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10 species discovered in 2015


An international commission of taxonomists has selected the top 10 species discovered in 2015 from about 18,000 new species named during the previous year.

The list was released to coincide (roughly) with the birthday of Carolus Linnaeus (May 23), considered the father of modern taxonomy. His work, developed in the mid-18th century, was the starting point for the "modern" naming and classification of plants and animals.

10. Feathered Dinosaur (Anzu wyliei)

A mix of bird and dinosaur, Anzu wyliei belongs to the group that lived in North America. A contemporary of the famous T. Rex and the Triceratops, this species nested and sat on eggs until they hatched. Among its birdlike features were things like feathers, hollow bones, and a short muzzle with a parrot's beak. These omnivores seem to have lived in lowlands eating vegetation, small animals and possibly eggs as well. Three well-preserved partial skeletons have been discovered in the United States. Looking like a giant chicken, this new dinosaur has been dubbed the “hell chicken” - a 1.5 meter tall chicken weighing around 300 kg.

9. Coral Flora (Balanophora coralliformis)

This parasitic plant has incredible branching and rough texture in its above ground tubers. These tubers give this parasite a coral appearance. Parasitic plants do not contain chlorophyll and are unable to do photosynthesis, so they have to take their nutrition from other living plants. This species is so far known from less than 50 plants, all found between 1,465 m and 1,735 m high on the southwest slope of Mingan Mountain in mossy forest areas. Because so few plants are known in such hostile areas, scientists believe the species is in serious danger of extinction.

8. The gymnast spider (Cebrennus rechenbergi)

This agile desert arachnid uses a gymnast trick to escape threatening situations: he gives charming somersaults. When danger approaches, the spider takes a threatening stance first, trying to push it away. If danger persists, the spider runs and then gives an Olympic gymnastics show. And the terrain is not a challenge: the spider can rotate in flat spaces as well as up and down hills.

7. The X-Phyla (Enigmatica dendrogramma)

This is a kind of multicellular animal that looks a bit like mushrooms, with a mouth at one end, and the other end shaped like a flat disk.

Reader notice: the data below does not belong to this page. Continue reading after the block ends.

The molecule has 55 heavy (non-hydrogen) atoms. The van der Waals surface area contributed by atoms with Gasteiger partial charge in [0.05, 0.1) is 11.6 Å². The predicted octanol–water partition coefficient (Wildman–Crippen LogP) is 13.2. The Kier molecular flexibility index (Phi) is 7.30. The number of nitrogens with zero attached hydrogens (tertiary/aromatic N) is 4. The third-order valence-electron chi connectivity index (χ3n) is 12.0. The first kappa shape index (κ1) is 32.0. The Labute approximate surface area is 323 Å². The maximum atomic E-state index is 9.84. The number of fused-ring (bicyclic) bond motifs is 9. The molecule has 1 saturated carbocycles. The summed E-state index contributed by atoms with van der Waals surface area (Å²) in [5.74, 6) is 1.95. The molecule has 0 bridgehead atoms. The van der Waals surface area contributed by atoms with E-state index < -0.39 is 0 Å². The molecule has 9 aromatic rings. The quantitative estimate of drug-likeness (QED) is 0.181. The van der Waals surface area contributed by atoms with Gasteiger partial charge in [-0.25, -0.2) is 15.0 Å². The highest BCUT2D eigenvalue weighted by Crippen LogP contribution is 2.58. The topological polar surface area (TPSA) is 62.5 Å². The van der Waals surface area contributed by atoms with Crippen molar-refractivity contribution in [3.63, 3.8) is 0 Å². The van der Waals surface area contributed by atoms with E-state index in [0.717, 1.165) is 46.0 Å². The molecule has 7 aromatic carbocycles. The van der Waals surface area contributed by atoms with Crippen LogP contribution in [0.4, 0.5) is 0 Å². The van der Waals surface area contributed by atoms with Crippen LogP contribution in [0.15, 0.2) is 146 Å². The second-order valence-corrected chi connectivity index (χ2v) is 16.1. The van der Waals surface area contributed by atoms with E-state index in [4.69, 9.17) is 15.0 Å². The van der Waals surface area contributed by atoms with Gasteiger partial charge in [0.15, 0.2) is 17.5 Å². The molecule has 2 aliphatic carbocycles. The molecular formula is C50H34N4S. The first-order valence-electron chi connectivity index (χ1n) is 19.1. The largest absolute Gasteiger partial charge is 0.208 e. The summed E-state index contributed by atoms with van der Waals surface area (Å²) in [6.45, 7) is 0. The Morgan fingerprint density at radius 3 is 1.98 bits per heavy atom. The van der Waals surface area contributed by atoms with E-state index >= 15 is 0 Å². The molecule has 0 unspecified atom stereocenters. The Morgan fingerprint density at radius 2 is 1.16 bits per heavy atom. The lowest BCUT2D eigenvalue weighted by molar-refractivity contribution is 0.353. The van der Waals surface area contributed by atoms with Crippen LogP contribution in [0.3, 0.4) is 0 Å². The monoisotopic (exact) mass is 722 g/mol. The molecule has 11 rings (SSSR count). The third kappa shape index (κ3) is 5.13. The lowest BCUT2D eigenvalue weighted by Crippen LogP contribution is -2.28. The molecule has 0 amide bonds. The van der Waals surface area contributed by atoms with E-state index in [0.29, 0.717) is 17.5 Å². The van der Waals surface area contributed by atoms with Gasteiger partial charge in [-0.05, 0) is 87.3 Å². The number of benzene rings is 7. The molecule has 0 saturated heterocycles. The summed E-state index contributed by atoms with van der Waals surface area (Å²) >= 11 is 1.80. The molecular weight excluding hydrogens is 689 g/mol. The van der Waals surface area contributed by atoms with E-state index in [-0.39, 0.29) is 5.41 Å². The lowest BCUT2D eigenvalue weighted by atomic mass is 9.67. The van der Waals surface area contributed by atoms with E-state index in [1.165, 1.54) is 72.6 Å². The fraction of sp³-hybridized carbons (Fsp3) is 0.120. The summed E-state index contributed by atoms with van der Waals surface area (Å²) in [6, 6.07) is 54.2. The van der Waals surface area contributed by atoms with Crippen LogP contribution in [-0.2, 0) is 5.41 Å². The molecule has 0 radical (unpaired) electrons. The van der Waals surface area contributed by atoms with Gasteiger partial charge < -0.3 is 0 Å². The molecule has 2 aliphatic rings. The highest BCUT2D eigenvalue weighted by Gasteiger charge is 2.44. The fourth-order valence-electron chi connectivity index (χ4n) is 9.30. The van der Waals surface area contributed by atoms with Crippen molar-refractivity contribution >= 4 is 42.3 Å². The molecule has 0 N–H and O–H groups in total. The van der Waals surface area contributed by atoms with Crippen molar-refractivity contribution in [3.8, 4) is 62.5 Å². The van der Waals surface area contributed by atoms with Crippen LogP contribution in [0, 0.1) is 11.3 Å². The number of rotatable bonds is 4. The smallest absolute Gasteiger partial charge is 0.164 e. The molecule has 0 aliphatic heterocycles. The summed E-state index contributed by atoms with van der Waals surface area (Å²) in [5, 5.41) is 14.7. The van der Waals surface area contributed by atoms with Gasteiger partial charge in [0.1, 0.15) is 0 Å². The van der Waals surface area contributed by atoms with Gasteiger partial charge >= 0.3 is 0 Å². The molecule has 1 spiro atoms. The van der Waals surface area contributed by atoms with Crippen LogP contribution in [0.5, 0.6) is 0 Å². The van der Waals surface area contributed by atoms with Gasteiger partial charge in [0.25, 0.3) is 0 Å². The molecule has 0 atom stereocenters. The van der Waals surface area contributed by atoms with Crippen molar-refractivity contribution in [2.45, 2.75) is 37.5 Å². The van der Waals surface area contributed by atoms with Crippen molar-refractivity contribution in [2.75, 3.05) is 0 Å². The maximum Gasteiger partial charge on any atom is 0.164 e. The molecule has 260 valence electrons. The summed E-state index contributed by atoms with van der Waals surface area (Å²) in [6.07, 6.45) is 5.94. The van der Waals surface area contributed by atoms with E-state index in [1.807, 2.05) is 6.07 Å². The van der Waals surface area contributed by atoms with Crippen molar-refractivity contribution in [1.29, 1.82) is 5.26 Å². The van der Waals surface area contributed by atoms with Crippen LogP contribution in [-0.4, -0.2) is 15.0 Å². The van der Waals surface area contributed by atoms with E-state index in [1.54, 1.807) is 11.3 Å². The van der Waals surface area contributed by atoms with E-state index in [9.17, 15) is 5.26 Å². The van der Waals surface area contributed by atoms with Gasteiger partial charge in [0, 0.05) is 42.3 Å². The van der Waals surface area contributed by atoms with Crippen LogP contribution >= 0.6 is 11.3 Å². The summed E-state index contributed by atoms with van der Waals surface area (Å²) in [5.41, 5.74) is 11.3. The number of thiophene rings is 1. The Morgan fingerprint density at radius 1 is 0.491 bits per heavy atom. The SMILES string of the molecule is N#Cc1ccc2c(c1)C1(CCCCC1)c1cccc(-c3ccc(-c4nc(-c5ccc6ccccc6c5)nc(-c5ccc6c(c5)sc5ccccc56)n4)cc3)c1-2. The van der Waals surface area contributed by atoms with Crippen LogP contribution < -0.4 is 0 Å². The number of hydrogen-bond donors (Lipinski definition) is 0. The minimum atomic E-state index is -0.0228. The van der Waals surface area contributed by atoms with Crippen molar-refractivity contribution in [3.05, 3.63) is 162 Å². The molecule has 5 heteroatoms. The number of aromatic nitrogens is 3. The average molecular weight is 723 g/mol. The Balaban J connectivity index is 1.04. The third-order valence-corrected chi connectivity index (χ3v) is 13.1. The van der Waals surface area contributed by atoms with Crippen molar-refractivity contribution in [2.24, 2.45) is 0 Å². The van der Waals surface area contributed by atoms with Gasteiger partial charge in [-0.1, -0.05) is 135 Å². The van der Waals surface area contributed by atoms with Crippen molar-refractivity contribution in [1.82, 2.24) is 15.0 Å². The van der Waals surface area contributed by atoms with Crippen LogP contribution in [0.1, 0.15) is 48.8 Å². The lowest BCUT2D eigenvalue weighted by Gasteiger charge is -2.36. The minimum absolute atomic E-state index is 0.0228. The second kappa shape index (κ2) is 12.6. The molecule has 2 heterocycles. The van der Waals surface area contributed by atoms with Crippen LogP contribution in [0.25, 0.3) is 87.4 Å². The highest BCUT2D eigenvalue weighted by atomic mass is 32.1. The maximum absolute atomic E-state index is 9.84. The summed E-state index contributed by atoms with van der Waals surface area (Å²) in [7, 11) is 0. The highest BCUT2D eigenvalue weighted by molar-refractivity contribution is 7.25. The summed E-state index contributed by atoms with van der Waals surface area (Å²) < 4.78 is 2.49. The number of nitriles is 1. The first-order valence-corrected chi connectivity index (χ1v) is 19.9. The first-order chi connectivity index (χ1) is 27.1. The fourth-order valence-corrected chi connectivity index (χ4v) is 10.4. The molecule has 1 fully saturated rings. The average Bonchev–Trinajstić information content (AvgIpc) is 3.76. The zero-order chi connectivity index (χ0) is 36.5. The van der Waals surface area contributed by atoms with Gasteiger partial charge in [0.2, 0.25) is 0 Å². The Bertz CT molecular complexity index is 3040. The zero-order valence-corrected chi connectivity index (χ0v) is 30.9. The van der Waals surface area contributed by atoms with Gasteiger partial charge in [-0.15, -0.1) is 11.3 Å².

6. Deuteragenesis ossarium

This insect, up to about 15 millimeters, has a unique way of protecting its offspring. It builds multi-cell nests, each separated by a micro barrier. Then it kills spiders and places one in each cell to provide food for the development of their young. Once her egg is laid, it fills the nest with up to 13 dead spider bodies, thus creating a chemical barrier to the nest. This is the first animal known to take this approach to ensure nest survival. The species, found in eastern China, has significantly lower parasitism rates than other similar wasps.

5. Indonesian Toad (Limnonectes larvaepartus)

Every rule has an exception. Unlike other frogs, the Limnonectes larvaepartusfrom Indonesia's Sulawesi Island gives birth to tadpoles that are deposited in water pools. On one occasion even a female gave birth to a tadpole in the hand of a scientist the moment she was captured. Less than a dozen of the world's 6,455 frog species have internal fertilization. This species is about 40 mm and is found on the northern peninsula of the island on the western edge of the Central Core. The region has not been fully explored to learn more about these animals, so the range of this species is not yet known. Frogs live in natural and degraded forest habitats, often in areas occupied by other species of the same genus. They are found in grassy vegetation or rocky substrates.

4. Walking stick (Phryganistria tamdaoensis)

Although not the longest in the world, this insect belongs to a family known as "giant dicks". You can hardly talk like that, but here among us: it is impressive. O Phryganistria tamdaeoensis has given convincing evidence that, despite their size, the discovery of these giant masking camouflage sticks is still far from over.

3. Sea slug (Phyllodesmium acanthorhinum)

For this sea slug, the Top 10 competition was more than a beauty contest. It represents a “missing link” between hydra-eating sea slugs and coral slugs. This new species also contributed to a better understanding of the origin of an unusual symbiosis in other species of the genus.

2. Bromelia (Religious Tillandsia)

Religious Tillandsia they can be found growing up to 1.5 m high in rocky habitats in northern Morelos, Mexico.

1. New puffer fish (Torquigener albomaculosus)

This new fish was found deep in the ocean off the coast of Amami-Oshima Island, and was so strange and inexplicable that it left everyone with their mouths open.

These animals live within minutely dug circles, and are actually a new species of puffer fish called Torquigener albomaculosus. Males make circles like spawning nests and squirm in the deep-sea sand. Nests, used only once, are made to attract females. They have double edges and depressions that radiate in curious geometry. Scientists have also found that the ridges and grooves in these circles serve to minimize the ocean current in the center of the nest.

This protects eggs from turbulent waters and possibly from predators as well. Yoji Okata, an underwater photographer, was the first to observe this artistic behavior. Subsequently, a television crew conducted an expedition to record the phenomenon.

Source: hypescience.com